Principle 15 - the Precautionary Approach
n order to protect the environment, the precautionary approach shall be
widely applied by States according to their capabilities. Where there are
threats of serious or irreversible damage, lack of full scientific certainty
shall not be used as a reason for postponing cost-effective measures to
prevent environmental degradation.
80. Principle 15 codified for the first time at the global level the precautionary approach, which indicates that lack of scientific certainty is no reason to postpone action to avoid potentially serious or irreversible harm to the environment. Central to principle 15 is the element of anticipation, reflecting a requirement that effective environmental measures need to be based upon actions which take a long-term approach and which might anticipate changes on the basis of scientific knowledge.
81. Incorporation of the precautionary approach can be found in various international legal instruments. For example, the 1995 Agreement on Fish Stocks adopts the precautionary approach in article 6, and its article 5 (c) states that the application of the precautionary approach is one of the general principles of the Agreement; see also annex II to the Agreement, "Guidelines for the application of precautionary reference points in conservation and management of straddling fish stocks and highly migratory fish stocks". The precautionary approach is also included in the ninth preambular paragraph of the Convention on Biological Diversity; in article 3.3 of the Convention on Climate Change; and in annex II, article 3 (3) (c), of the Convention for the Protection of the Marine Environment of the North-East Atlantic. The 1996 Protocol to the London Dumping Convention states, in article 3.1: "In implementing this protocol, Contracting Parties shall apply a precautionary approach to environmental protection ... when there is reason to believe that wastes or other matter introduced in the marine environment are likely to cause harm even when there is no conclusive evidence to prove a causal relation between inputs and their effects". In its second preambular paragraph, the evolution within the London Convention towards approaches based on precaution and prevention is noted. The precautionary principle is one of the bases for community policy on the environment of the European Union.
82. Several codes which include the precautionary approach have been developed, inter alia, the 1994 Code of Practice on the Introduction and Transfer of Marine Organisms, by the International Council for the Exploration of the Seas; Guidelines for Preventing the Introduction of Unwanted Aquatic Organisms and Pathogens from Ships' Ballast Water and Sediment Discharges, by IMO; and FAO's Guidelines on the Precautionary Approach to Capture Fisheries and Species Introduction.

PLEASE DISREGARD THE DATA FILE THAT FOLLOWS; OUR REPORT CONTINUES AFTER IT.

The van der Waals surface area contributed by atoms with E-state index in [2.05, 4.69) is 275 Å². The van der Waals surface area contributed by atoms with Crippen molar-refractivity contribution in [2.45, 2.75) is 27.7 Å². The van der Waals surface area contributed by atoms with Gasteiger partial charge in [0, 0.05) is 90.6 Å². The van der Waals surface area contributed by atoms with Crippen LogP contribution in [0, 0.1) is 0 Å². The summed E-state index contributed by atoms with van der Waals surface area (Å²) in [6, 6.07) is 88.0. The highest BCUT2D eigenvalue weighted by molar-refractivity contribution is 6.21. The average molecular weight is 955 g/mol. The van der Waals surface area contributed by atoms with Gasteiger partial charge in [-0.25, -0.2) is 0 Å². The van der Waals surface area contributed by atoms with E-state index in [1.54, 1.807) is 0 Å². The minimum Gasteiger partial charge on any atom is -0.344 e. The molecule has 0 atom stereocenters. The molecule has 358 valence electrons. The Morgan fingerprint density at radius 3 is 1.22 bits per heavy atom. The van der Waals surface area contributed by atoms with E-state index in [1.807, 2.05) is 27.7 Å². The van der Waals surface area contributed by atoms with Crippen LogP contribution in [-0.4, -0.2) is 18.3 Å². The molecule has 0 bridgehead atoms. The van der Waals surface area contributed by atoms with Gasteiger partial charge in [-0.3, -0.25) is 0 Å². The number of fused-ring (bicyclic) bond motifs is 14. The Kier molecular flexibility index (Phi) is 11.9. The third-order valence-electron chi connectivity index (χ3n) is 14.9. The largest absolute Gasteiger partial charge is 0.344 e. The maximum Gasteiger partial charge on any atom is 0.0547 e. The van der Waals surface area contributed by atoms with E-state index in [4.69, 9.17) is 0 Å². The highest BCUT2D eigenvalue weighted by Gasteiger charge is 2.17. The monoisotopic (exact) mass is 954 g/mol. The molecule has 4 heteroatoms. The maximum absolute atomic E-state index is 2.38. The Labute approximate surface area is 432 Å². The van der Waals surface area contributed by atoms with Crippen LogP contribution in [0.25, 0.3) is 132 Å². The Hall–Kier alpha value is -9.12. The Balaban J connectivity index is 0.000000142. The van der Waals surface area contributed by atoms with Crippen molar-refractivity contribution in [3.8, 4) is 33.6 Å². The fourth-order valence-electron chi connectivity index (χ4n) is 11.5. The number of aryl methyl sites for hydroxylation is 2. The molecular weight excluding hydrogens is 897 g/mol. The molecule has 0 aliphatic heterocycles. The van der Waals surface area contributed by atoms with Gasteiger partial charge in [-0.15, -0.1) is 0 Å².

83. The precautionary principle has been invoked before the International Court of Justice. Judge Weeramantry in his opinion dissenting from the Order of the Court of 22 September 1995 concluded that the precautionary principle was gaining increasing support as part of the international law of the environment.
National implementation and examples
84. The precautionary approach is widely accepted as a fundamental concept of national environmental laws and regulations in order to protect the environment. It is elaborated, for instance, in the Water Law and Planning Law of Israel, in the Environmental Protection Act of the Czech Republic, and is included in numerous draft environmental laws currently under consideration - for example in the Pakistan draft environmental protection act of 1996.
85. The precautionary approach is also increasingly applied in court decisions - for example, in a decision of the Land and Environment Court of New South Wales, Australia, in which the Court stated that although there had been express references to what is called the "precautionary principle" since the 1970s, international endorsement had occurred only in recent years. Indeed, the principle had been referred to in almost every recent international environmental agreement. As a result, the Court upheld the appeal by the applicant and refused a license. A number of cases have been built on and approved this decision since.
86. In 1994, the Supreme Court of Pakistan quoted principle 15, holding that it seemed reasonable to take preventive measures straight away instead of maintaining the status quo because there was no conclusive finding on the effect of electromagnetic fields on human life.
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